Onepager, a simplified tool to assist small business in creating quality websites, has been featured in many established business and technology publications like Inc., Business Insider, TechCrunch, and Betabeat—just to name a few. Not only a co-founder and integral part of its success, Matthew Shampine also helps manage various other online resources. Spending some time away from his hectic schedule, Matt speaks with us about his ventures and the rising NYC startup/tech community.
Please tell us a little about yourself.
I’m one of the co-founders of the New York based startup, Onepager, where we’re focused on helping small business owners succeed on the web and grow their companies. I also co-founded and currently run the website We Are NY Tech, which is a site we profile a person a day from the New York tech community (approaching 250 profiles) and host a job board. Back in April of this year, my friend Jesse and I co-founded a co-working space for early stage tech startups called WeWork Labs. We’re grateful for the generous sponsors of the space who help us support our members, which include PepsiCo, Bing, JWT, WilmerHale, and Boxee.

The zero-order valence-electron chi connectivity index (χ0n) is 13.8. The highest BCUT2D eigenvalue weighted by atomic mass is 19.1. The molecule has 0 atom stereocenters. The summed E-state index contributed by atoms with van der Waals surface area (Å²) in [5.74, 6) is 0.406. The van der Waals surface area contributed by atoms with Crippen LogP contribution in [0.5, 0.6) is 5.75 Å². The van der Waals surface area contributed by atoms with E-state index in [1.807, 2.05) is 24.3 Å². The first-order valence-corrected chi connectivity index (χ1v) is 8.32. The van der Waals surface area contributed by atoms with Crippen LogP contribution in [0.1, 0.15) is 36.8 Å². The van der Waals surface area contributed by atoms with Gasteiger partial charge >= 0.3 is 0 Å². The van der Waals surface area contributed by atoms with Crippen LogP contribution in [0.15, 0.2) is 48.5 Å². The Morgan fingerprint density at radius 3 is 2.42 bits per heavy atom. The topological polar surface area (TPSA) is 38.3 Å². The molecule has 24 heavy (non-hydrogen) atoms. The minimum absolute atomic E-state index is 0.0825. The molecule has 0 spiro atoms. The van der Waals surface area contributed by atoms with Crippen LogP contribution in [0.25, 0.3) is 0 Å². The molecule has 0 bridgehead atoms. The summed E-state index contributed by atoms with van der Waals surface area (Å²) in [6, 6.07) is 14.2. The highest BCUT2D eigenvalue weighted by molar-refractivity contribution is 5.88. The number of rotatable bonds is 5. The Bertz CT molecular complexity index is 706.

Aside from managing three ventures, you also work as an advisor to a few startups (Tout, Consmr & Dealburner). How do you juggle so many projects at once? And what does an average workday look like for you?
This is only possible because of my amazing co-founders – Eric, Yin, and Matt with Onepager and We Are NY Tech, and Jesse at WeWork Labs. They’re all incredible individuals, and I’m honestly not sure what I’d do without them.
These days I try to get to the office around nine in the morning with a large coffee in hand. My time is split between meetings, phone calls, and the inbox. Weeknights are typically a rotation between meetups and tech events, while I try to use the weekends to do research and prepare We Are NY Tech interviews.
Onepager launched this past August and it has been garnering a lot of press and followers among small businesses. What makes Onepager an ideal solution for small businesses to grow their business? Also, design- and functionality-wise, what converted you and your team to covet the one-page layout?